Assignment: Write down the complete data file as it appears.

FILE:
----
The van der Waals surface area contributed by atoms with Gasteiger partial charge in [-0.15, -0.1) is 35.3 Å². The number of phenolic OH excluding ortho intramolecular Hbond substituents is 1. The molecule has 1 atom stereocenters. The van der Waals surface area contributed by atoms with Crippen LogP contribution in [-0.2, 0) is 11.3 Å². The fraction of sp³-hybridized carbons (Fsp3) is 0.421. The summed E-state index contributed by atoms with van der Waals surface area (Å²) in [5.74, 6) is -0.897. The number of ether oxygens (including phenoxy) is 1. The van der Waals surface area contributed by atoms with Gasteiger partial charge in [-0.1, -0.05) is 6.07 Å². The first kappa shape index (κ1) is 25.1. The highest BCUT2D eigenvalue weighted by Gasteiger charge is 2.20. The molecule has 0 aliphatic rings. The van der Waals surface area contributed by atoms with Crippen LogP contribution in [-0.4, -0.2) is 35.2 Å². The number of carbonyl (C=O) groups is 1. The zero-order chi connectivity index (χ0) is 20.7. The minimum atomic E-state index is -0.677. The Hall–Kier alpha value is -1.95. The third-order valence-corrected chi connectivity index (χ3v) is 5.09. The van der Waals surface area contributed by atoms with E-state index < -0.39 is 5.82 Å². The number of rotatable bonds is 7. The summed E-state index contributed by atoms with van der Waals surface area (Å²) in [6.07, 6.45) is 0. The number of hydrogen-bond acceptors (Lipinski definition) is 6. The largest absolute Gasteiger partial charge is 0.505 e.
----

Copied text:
The van der Waals surface area contributed by atoms with Gasteiger partial charge in [-0.15, -0.1) is 35.3 Å². The number of phenolic OH excluding ortho intramolecular Hbond substituents is 1. The molecule has 1 atom stereocenters. The van der Waals surface area contributed by atoms with Crippen LogP contribution in [-0.2, 0) is 11.3 Å². The fraction of sp³-hybridized carbons (Fsp3) is 0.421. The summed E-state index contributed by atoms with van der Waals surface area (Å²) in [5.74, 6) is -0.897. The number of ether oxygens (including phenoxy) is 1. The van der Waals surface area contributed by atoms with Gasteiger partial charge in [-0.1, -0.05) is 6.07 Å². The first kappa shape index (κ1) is 25.1. The highest BCUT2D eigenvalue weighted by Gasteiger charge is 2.20. The molecule has 0 aliphatic rings. The van der Waals surface area contributed by atoms with Crippen LogP contribution in [-0.4, -0.2) is 35.2 Å². The number of carbonyl (C=O) groups is 1. The zero-order chi connectivity index (χ0) is 20.7. The minimum atomic E-state index is -0.677. The Hall–Kier alpha value is -1.95. The third-order valence-corrected chi connectivity index (χ3v) is 5.09. The van der Waals surface area contributed by atoms with E-state index < -0.39 is 5.82 Å². The number of rotatable bonds is 7. The summed E-state index contributed by atoms with van der Waals surface area (Å²) in [6.07, 6.45) is 0. The number of hydrogen-bond acceptors (Lipinski definition) is 6. The largest absolute Gasteiger partial charge is 0.505 e.